There’s a greater-than-usual amount of dance music, too. What’s found in “Cool” is oxymoronic, for it’s pretty hot stuff. You’d revel in the supercharged dance music for “The Dance at the Gym” and “America.”
The latter song would be most changed when Hollywood came calling. The cast album has Rosalia, a young Puerto Rican, expressing her disappointment in the United States while her female friends disagree with her. The film would have the Sharks arguing with these same women – including Rosalia – who proclaimed their appreciation for their adopted country.
The film’s “America” has often been deemed stronger, but the reason Broadway didn’t have a war between the sexes was a logistical one: The Sharks and The Jets needed to change out of their “good clothes” that they’d worn to The Dance at the Gym into their ordinary duds for the next scene’s confrontation in Doc’s drugstore. That took time; the film had the luxury of being freed from that constraint.
On this album, Rosalia mostly butts heads with Anita, so the result would have been your first listen to two future Tony-winners: Rosalia was Marilyn Cooper, who’d have to wait twenty-four years before winning her award for WOMAN OF THE YEAR (for one of the greatest eleven o’clock duets of all time: “The Grass Is Always Greener”). Anita was Chita Rivera, who, you may be surprised to hear, had to wait even longer: twenty-seven years would pass before she finally won (on her fifth try) for THE RINK.
In this third cast album of the fourteen she’d eventually do, Rivera shows she was already adept at delivering a side-of-the-mouth perky but sarcastic quip. (“I know a boat you can get on.”) That she wasn’t even Tony-nominated was at best an oversight and at worst a snub; after all, this is the role for which Rita Moreno won an Oscar.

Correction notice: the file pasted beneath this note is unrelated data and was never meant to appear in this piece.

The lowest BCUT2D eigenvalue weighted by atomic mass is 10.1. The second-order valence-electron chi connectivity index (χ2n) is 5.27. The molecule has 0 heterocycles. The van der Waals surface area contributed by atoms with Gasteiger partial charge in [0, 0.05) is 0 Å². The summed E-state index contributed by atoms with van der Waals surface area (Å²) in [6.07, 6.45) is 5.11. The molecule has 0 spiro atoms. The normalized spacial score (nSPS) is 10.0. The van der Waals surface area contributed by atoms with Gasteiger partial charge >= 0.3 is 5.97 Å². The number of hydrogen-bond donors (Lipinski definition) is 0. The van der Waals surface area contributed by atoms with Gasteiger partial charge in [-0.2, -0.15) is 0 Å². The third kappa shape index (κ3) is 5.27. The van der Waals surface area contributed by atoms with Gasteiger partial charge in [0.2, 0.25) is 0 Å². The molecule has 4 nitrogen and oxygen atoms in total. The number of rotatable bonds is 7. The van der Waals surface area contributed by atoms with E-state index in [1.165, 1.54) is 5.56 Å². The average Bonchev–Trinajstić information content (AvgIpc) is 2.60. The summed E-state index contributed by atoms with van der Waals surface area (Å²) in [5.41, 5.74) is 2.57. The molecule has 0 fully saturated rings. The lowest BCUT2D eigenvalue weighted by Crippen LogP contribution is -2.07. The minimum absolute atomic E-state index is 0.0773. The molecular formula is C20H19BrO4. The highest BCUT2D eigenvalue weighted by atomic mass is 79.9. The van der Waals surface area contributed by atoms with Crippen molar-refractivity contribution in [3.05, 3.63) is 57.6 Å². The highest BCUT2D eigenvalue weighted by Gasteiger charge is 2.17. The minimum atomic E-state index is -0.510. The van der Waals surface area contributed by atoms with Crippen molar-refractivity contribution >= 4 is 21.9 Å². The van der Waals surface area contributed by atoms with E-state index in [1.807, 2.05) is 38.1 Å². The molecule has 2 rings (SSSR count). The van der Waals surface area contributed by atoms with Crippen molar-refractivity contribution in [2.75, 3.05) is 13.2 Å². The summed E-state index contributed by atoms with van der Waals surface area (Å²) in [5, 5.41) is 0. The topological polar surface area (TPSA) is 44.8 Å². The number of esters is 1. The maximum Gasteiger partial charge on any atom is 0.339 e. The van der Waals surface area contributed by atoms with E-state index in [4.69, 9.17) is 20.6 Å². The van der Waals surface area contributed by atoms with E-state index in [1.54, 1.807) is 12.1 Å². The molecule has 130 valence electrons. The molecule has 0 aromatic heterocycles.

As a 1957 listener, you’d be startled by some of Sondheim’s lyrics. “Gee, Office Krupke” had a profanity (“bastard”) and an abbreviation for one (“S.O.B”). “Quintet” has a salty sequence in which Anita prepares for a late-night rendezvous with Shark leader Bernardo.
Let’s go to the soundtrack first to stress what a great lyric Sondheim originally lost. The film has Anita sing “He’ll walk in hot and tired – poor dear! Don’t matter if he’s tired – as long as he’s here.” That’s not bad, to be sure, but compare it to what Rivera sings: “He’ll walk in hot and tired; so what? Don’t matter if he’s tired – as long as he’s hot.” That’s terrific because you get two different meanings of hot – one that comes from an oppressive outside temperature and one that represents unbridled lust.
And yet, you’ll find on this cast album that “Krupke” mentions marijuana – a word that was retained in the film. Hollywood back then didn’t mind admitting that its characters did drugs, but they didn’t want to suggest that they had sex.
One other feature you’d take for granted when listening to an original cast album: you know that the performers singing are the same ones who sang on stage. (The film cannot claim the same.) Kert is a wistful Tony, and Lawrence provides Maria with a beautiful soprano.
Before the recording concludes, return to 2021 so you can appreciate the fact that although WEST SIDE STORY is now in its sixty-fourth year, Bernstein’s music still doesn’t sound old. That’s a remarkable achievement for a score that’s enjoyed every known recording format that the decades have yielded: a long-playing vinyl record, four-track tape, eight-track tape, cassette, compact disc and now two long-playing vinyl records.
We don’t know how people will be accessing music in 2057, but they may well be listening to WEST SIDE STORY even then.
Peter Filichia can be heard most weeks of the year on www.broadwayradio.com. He’s a contributor to the new magazine Encore Monthly.